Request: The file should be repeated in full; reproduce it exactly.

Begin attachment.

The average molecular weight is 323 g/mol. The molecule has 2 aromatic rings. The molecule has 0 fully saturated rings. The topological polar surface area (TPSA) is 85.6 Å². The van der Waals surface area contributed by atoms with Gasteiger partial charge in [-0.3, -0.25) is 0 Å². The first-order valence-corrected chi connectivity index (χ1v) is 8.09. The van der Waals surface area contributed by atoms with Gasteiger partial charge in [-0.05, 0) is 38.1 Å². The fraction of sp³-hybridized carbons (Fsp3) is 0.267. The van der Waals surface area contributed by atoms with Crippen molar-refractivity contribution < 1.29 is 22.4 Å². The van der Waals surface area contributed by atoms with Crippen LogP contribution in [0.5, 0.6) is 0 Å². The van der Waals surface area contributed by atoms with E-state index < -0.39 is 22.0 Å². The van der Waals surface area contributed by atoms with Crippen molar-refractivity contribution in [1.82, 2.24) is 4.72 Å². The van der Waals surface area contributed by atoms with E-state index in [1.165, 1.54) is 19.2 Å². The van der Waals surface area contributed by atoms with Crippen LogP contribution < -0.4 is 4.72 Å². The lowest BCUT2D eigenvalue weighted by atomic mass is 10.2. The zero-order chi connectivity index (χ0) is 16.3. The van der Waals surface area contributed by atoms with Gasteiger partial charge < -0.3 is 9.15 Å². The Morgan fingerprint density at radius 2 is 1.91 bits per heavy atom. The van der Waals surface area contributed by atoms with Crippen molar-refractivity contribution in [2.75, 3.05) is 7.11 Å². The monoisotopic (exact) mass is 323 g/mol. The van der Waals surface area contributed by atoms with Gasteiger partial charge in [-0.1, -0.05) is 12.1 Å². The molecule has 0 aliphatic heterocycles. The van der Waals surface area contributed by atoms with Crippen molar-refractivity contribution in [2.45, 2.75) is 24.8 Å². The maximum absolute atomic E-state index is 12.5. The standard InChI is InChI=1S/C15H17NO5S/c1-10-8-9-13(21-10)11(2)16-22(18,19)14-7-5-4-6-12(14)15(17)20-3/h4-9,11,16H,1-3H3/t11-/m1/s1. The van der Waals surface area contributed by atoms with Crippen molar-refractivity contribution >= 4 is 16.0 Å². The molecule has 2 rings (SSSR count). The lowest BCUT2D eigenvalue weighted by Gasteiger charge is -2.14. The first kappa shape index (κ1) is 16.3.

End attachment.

The average molecular weight is 323 g/mol. The molecule has 2 aromatic rings. The molecule has 0 fully saturated rings. The topological polar surface area (TPSA) is 85.6 Å². The van der Waals surface area contributed by atoms with Gasteiger partial charge in [-0.3, -0.25) is 0 Å². The first-order valence-corrected chi connectivity index (χ1v) is 8.09. The van der Waals surface area contributed by atoms with Gasteiger partial charge in [-0.05, 0) is 38.1 Å². The fraction of sp³-hybridized carbons (Fsp3) is 0.267. The van der Waals surface area contributed by atoms with Crippen molar-refractivity contribution < 1.29 is 22.4 Å². The van der Waals surface area contributed by atoms with Crippen LogP contribution in [0.5, 0.6) is 0 Å². The van der Waals surface area contributed by atoms with E-state index < -0.39 is 22.0 Å². The van der Waals surface area contributed by atoms with Crippen molar-refractivity contribution in [1.82, 2.24) is 4.72 Å². The van der Waals surface area contributed by atoms with E-state index in [1.165, 1.54) is 19.2 Å². The van der Waals surface area contributed by atoms with Crippen LogP contribution < -0.4 is 4.72 Å². The lowest BCUT2D eigenvalue weighted by atomic mass is 10.2. The zero-order chi connectivity index (χ0) is 16.3. The van der Waals surface area contributed by atoms with Gasteiger partial charge < -0.3 is 9.15 Å². The Morgan fingerprint density at radius 2 is 1.91 bits per heavy atom. The van der Waals surface area contributed by atoms with Crippen molar-refractivity contribution in [2.75, 3.05) is 7.11 Å². The monoisotopic (exact) mass is 323 g/mol. The van der Waals surface area contributed by atoms with Gasteiger partial charge in [-0.1, -0.05) is 12.1 Å². The molecule has 0 aliphatic heterocycles. The van der Waals surface area contributed by atoms with Crippen molar-refractivity contribution in [2.45, 2.75) is 24.8 Å². The maximum absolute atomic E-state index is 12.5. The standard InChI is InChI=1S/C15H17NO5S/c1-10-8-9-13(21-10)11(2)16-22(18,19)14-7-5-4-6-12(14)15(17)20-3/h4-9,11,16H,1-3H3/t11-/m1/s1. The van der Waals surface area contributed by atoms with Crippen molar-refractivity contribution >= 4 is 16.0 Å². The molecule has 2 rings (SSSR count). The lowest BCUT2D eigenvalue weighted by Gasteiger charge is -2.14. The first kappa shape index (κ1) is 16.3.